The British custom of drinking tea with milk has its roots not in taste, but in economics. The long journey from the Orient once made tea prohibitively expensive. Milk, on the other hand, was cheap and plentiful among the lower classes. The amount of milk added to tea became a telltale of one's social standing. The wealthy took their tea undiluted. The middle class poured the expensive tea and then diluted it with milk. The lower class filled the cup with cheap milk and added a splash of the costly tea. Some tea styles work better with milk than others - for example, Assam and English Breakfast teas marry nicely with milk, while many people prefer scented Earl Grey or delicate Darjeeling on its own. Green tea is definitely best on its own, which is why you want a pleasant, non-astringent taste like Chanui’s Organic Green - there are a lot of poor quality, astringent green teas around, so beware.

What’s Orange Pekoe?

Pekoe is a corruption of Bai Hao, the Chinese words for white tip - in reference to the unfurled leaf bud covered with white down, an infallible sign of the leaf's infancy and thus superior delicacy. The first teas of this quality brought to Holland must have been presented to the royal family - the House of Orange, and by a stroke of marketing genius tea of the Bai Hao type was promoted to the Dutch public as Orange Pekoe, to suggest a royal warrant. So, Orange Pekoe has nothing to do with flavour or colour, but simply leaf size – something to remember when some manufacturers try to sell it as a type of tea!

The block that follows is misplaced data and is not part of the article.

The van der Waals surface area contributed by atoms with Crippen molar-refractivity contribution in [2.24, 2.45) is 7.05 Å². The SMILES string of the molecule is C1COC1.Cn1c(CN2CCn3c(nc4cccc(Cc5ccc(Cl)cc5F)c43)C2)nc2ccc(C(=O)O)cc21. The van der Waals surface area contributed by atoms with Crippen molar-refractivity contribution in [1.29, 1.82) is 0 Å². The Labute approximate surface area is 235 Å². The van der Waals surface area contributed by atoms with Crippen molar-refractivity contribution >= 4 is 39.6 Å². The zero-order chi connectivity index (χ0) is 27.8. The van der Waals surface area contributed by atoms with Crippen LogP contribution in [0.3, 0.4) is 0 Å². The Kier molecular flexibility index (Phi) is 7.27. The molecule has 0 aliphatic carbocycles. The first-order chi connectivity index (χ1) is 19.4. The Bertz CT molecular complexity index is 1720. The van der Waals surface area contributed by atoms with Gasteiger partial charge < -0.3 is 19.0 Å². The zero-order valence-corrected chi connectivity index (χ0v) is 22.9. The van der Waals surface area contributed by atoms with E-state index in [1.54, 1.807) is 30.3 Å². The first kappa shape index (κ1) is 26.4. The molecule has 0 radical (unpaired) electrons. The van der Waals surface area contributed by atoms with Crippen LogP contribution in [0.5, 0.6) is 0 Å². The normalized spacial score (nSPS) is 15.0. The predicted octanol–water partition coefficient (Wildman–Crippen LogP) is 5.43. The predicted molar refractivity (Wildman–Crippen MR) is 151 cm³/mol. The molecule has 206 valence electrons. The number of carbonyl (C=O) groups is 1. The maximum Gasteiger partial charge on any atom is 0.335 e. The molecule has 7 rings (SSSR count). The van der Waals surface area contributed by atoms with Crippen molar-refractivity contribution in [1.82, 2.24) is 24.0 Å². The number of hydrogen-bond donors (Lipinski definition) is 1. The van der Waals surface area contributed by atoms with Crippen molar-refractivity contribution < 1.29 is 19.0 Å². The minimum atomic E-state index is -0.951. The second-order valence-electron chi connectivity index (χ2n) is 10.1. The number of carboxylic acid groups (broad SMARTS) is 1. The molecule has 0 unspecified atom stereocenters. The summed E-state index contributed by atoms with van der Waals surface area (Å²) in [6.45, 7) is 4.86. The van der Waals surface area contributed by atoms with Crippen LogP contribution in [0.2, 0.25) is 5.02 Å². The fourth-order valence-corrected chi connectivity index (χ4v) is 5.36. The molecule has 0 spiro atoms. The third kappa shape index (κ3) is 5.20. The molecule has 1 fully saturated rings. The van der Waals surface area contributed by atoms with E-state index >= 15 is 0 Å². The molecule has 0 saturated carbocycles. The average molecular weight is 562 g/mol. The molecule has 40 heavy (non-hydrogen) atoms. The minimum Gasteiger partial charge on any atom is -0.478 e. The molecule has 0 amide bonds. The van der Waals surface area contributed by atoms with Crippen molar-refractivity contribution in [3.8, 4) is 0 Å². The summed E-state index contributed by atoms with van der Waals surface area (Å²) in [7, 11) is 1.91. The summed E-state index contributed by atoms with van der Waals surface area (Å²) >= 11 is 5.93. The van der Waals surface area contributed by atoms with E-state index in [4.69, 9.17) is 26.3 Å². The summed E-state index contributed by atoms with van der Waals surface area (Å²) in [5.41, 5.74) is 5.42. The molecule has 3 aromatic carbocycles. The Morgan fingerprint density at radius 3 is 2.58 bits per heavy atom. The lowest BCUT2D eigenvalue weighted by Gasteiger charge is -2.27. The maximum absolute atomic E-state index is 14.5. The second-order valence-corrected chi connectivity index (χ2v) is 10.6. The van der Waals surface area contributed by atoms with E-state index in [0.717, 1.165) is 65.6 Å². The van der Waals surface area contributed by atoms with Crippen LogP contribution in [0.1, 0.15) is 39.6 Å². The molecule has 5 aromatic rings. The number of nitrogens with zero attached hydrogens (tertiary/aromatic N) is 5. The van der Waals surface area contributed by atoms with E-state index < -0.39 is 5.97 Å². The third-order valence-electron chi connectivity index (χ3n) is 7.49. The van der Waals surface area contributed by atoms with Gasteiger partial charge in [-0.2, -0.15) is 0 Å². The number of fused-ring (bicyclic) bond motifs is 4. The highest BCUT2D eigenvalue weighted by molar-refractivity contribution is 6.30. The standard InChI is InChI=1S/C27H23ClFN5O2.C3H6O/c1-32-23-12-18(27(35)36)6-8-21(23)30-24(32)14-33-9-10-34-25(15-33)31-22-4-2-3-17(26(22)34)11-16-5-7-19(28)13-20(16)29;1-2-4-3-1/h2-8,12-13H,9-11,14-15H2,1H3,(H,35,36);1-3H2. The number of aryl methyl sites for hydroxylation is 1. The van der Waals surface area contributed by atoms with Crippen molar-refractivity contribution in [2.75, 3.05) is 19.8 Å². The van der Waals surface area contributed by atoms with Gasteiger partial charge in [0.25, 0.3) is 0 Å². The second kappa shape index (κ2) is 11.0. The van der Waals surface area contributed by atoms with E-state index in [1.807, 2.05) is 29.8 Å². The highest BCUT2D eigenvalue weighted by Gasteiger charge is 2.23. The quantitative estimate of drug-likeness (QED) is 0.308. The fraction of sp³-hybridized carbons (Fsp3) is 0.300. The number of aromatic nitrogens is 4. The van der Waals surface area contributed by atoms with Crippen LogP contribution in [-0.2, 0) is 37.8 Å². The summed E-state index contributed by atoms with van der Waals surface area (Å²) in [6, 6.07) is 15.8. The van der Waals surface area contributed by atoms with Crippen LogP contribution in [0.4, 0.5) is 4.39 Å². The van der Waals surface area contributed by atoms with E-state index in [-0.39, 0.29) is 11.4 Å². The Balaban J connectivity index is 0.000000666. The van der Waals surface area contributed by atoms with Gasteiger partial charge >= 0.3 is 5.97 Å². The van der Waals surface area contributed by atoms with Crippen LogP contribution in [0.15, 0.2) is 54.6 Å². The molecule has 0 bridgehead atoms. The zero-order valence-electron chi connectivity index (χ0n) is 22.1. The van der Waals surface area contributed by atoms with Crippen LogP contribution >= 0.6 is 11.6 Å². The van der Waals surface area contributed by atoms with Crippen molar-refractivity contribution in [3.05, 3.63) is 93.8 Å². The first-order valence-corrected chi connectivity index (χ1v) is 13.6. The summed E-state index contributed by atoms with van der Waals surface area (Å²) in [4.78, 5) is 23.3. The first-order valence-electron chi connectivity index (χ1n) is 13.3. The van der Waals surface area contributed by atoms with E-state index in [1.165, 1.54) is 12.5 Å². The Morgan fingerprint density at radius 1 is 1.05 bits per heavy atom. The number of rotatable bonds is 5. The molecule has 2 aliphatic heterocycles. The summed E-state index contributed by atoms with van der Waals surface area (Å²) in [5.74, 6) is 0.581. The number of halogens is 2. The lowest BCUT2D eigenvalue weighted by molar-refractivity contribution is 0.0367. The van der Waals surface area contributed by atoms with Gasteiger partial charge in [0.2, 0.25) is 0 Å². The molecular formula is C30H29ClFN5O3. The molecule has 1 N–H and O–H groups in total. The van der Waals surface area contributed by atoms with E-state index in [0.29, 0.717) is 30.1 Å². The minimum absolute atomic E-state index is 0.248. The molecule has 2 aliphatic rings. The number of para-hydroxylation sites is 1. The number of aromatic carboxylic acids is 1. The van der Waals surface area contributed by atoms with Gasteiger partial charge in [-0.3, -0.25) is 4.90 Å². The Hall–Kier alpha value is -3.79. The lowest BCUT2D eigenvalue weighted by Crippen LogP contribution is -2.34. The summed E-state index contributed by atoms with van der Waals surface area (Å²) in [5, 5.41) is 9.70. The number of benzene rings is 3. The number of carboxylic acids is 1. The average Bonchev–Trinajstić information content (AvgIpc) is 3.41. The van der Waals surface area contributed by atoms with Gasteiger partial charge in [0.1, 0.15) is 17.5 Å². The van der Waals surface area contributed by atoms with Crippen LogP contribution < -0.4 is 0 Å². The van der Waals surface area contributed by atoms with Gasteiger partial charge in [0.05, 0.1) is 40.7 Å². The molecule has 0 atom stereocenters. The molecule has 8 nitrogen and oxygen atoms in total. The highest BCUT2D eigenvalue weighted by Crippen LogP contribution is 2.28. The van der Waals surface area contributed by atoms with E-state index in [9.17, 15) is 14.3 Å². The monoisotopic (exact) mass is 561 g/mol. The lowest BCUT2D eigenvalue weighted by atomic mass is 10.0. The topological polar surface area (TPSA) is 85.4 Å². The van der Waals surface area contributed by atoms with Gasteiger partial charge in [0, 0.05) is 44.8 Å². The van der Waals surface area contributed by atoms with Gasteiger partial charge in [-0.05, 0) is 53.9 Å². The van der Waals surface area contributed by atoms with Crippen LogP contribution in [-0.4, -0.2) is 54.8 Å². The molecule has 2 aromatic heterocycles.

What’s White Tea?

We get many requests from people asking us what white tea is as it has a high profile at the moment because of its reputed superior health qualities. White tea is produced, on a very limited scale, in China (originally in the Fujian province) and Sri Lanka. The new buds are plucked before they have opened, withered to allow the moisture to evaporate naturally and then dried. The curled-up buds have a silvery appearance and are sometimes referred to as Silver Tip. They give a very pale, straw-coloured liquor. Chanui doesn’t sell this type of tea as we’ve found it prohibitively expensive and its health properties are not noticeably superior to our black and green teas. Also we don’t really like the taste!

What’s Assam Tea?

The Camellia sinensis species has two main varieties, China and Assam, plus a number of hybrids. In the wild, the hardy Chinese plant stands six to nine feet high and lives for over a hundred years. Assam plants can reach up to sixty feet, but have a life span of under fifty years.